But it’s not just about image. Kennedy says his training helped him to overcome the unique hurdles faced by a marijuana start-up and position the company for future success. “I had to approach six law firms in order to open the company,” Kennedy recalls. “Partners at three of them sat around the table arguing about whether they felt comfortable providing legal services to the marijuana business.” Similar scenes played out when he approached marketing and payroll firms, or tried to open a corporate bank account. “It’s by far the most complicated thing I’ve ever been involved with,” he says. “It’s complicated legally, socially, morally, politically, medically and religiously in certain places.”

Canadian producers are similarly upping their game by bringing in professional management—particularly as Ottawa prepares to legalize the controlled substance, setting the stage for a $10-billion industry in Canada, according to CIBC’s estimates. Bruce Linton, the co-founder of Smiths Falls, Ont.-based Tweed Marijuana, Canada’s largest licensed medical cannabis producer, brought on board a former McKinsey consultant and Harvard M.B.A. last year to oversee operations and drive down costs. He says Tweed, with its giant 350,000- sq.-foot greenhouse and a production space in a former chocolate factory, is now the only medical marijuana producer in Canada that follows pharmaceutical production guidelines in addition to leading management and manufacturing principles. Tweed’s parent may also be the only TSX-listed company that boasts a partnership with rapper Snoop Dogg.

As the industry matures and expands, there’s also been a push to have post-secondary institutions to offer training, particularly in middle management. Tegan Adams, a former medical marijuana consultant, pitched B.C.’s Kwantlen Polytechnic University on a 14-week, online, continuing-education course, which it adopted last year with Adams as its instructor. At the time, Adams says, there was a yawning chasm between growers—who she affectionately refers to as “potheads”—and the deep-pocketed investors who had dumped money into the industry. “It’s one thing to grow cannabis in your basement and a completely different world when you’re growing it for commercial purposes under the supervision of Health Canada,” agrees Deepak Anand, the director of the Canadian National Medical Marijuana Association, who was tapped to co-write the curriculum and will teach the course this fall. “Licensees were having a hard time finding people who had knowledge of the law and the regulations. They had take in people who were completely green and spend months training them.”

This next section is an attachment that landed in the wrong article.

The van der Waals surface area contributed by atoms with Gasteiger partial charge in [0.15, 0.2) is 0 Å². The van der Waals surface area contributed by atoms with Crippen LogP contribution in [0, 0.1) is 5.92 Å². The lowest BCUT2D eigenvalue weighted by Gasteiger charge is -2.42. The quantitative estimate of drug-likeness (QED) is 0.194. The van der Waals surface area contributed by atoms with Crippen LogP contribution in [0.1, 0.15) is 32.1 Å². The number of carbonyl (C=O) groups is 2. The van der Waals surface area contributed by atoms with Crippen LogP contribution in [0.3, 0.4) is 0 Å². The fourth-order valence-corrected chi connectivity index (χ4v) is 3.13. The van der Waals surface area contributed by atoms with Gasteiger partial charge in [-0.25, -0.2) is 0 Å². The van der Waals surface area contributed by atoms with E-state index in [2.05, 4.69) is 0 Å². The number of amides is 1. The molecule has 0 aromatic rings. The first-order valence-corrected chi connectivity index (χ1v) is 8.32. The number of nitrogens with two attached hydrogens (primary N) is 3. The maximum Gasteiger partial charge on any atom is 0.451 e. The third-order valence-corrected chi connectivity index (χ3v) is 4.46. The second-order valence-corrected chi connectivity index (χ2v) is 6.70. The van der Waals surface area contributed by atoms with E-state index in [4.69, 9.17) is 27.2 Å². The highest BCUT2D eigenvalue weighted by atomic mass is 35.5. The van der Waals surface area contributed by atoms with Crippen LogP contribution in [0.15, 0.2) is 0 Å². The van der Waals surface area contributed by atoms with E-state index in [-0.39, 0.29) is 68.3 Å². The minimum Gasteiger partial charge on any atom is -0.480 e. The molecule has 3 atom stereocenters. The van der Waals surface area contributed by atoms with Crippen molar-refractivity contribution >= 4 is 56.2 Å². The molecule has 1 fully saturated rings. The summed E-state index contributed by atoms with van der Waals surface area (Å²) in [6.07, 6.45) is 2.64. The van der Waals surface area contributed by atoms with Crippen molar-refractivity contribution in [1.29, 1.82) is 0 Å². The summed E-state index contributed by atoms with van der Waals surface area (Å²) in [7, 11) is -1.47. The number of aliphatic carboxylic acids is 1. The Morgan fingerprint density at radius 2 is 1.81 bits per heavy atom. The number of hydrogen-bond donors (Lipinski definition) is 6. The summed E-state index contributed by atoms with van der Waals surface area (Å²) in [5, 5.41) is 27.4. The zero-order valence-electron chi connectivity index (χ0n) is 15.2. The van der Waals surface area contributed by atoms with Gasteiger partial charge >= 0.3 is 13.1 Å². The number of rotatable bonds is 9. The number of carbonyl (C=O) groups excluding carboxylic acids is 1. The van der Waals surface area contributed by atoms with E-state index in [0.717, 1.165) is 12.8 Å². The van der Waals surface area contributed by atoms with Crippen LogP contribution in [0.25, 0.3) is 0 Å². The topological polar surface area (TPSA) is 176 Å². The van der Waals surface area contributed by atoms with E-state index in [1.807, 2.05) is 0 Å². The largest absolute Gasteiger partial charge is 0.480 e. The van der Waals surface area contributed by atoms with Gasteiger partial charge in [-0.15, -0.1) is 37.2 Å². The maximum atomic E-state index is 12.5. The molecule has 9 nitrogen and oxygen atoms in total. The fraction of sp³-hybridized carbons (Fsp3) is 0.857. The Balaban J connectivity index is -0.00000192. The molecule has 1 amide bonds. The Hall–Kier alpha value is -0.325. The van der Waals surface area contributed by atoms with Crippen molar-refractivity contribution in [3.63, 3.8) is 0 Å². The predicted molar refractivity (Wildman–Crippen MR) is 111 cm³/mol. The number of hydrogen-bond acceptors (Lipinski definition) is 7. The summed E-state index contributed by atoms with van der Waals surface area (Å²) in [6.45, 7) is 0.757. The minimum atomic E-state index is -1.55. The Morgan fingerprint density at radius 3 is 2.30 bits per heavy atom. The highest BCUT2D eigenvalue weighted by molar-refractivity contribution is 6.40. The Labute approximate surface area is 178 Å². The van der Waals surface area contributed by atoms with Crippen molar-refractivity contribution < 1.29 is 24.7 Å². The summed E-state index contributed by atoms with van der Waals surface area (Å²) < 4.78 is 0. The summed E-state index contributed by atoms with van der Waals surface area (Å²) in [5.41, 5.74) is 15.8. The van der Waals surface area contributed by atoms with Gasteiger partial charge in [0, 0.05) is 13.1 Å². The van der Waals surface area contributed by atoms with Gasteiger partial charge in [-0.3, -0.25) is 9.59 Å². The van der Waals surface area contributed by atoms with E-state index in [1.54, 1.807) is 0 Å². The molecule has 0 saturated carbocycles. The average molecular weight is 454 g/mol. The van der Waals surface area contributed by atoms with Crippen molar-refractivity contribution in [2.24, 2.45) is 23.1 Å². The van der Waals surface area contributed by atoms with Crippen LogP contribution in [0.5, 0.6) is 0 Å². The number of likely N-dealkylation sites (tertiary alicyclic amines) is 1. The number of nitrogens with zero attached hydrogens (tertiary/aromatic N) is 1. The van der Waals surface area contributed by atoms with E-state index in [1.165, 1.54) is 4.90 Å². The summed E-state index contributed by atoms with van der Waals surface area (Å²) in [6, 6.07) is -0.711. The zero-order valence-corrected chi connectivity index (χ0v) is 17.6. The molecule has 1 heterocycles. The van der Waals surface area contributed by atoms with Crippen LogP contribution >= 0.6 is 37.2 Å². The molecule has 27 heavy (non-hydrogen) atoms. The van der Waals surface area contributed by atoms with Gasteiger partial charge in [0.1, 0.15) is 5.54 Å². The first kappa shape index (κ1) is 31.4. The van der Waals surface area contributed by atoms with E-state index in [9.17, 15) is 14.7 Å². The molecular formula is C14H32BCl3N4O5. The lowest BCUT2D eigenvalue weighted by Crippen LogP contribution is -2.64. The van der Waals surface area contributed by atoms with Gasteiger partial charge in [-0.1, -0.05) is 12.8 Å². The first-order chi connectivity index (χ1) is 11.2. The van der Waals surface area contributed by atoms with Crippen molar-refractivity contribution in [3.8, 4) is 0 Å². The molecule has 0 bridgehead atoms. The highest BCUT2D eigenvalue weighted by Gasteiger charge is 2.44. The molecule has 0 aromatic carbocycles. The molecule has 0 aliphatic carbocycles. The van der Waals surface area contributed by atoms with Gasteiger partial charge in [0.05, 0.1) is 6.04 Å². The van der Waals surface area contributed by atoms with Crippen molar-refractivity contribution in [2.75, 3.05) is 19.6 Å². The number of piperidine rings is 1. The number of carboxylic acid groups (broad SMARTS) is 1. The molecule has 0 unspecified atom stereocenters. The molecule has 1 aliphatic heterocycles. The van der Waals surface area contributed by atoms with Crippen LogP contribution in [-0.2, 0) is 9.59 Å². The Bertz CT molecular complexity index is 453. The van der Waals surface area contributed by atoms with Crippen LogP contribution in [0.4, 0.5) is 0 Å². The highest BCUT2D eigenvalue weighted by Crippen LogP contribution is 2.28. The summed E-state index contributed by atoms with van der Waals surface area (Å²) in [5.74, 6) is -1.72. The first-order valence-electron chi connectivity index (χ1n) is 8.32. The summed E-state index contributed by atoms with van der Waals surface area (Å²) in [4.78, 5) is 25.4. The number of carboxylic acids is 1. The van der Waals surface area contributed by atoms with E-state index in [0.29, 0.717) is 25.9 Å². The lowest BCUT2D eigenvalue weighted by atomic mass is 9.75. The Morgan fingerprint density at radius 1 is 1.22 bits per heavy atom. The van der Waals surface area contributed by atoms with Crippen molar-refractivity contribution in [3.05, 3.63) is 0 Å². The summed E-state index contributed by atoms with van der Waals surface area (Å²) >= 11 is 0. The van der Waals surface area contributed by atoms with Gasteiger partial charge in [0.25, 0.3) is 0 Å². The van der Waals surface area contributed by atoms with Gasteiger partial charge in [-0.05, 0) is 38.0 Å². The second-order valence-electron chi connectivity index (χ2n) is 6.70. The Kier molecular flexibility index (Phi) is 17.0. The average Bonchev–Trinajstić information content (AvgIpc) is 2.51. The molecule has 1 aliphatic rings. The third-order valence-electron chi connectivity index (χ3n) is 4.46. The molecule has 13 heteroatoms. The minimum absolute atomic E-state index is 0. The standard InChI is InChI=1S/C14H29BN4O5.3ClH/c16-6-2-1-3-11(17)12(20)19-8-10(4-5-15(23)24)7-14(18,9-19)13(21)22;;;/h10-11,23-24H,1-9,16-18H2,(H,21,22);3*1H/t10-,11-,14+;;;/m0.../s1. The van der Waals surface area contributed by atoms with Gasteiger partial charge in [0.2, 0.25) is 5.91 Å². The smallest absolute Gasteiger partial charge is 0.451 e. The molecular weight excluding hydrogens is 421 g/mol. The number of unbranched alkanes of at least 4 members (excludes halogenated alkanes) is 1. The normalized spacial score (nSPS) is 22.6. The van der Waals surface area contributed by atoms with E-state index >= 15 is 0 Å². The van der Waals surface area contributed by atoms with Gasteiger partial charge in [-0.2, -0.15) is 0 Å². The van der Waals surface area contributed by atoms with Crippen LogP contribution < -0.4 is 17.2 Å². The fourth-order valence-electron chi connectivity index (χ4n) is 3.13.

Other schools are considering getting into the game. Adams has consulted with the University of British Columbia on an accredited research program, and says that “a large Ontario college” is also interested, although she declined to say which one. Universities in Ottawa, Toronto and London, Ont., have, to various degrees, incorporated medical marijuana into law, pharmacy and biology courses. Adams, who is now the director of business development at a testing lab owned by Luxembourg-based Eurofins Scientific, says one Ontario business school has even looked at a specialization in medical marijuana. With all eyes on Canada’s charge toward legalized weed, the opportunity for Canadian schools to establish themselves as global leaders in marijuana-related research and business training is potentially huge—assuming, of course, they can get past the predictable jokes about dazed and confused students.

In the meantime, Kennedy plans to continue polishing the industry’s image. The goal? Having people look at his companies and say: “If that’s what the end of prohibition looks like, I think I can be comfortable with it.”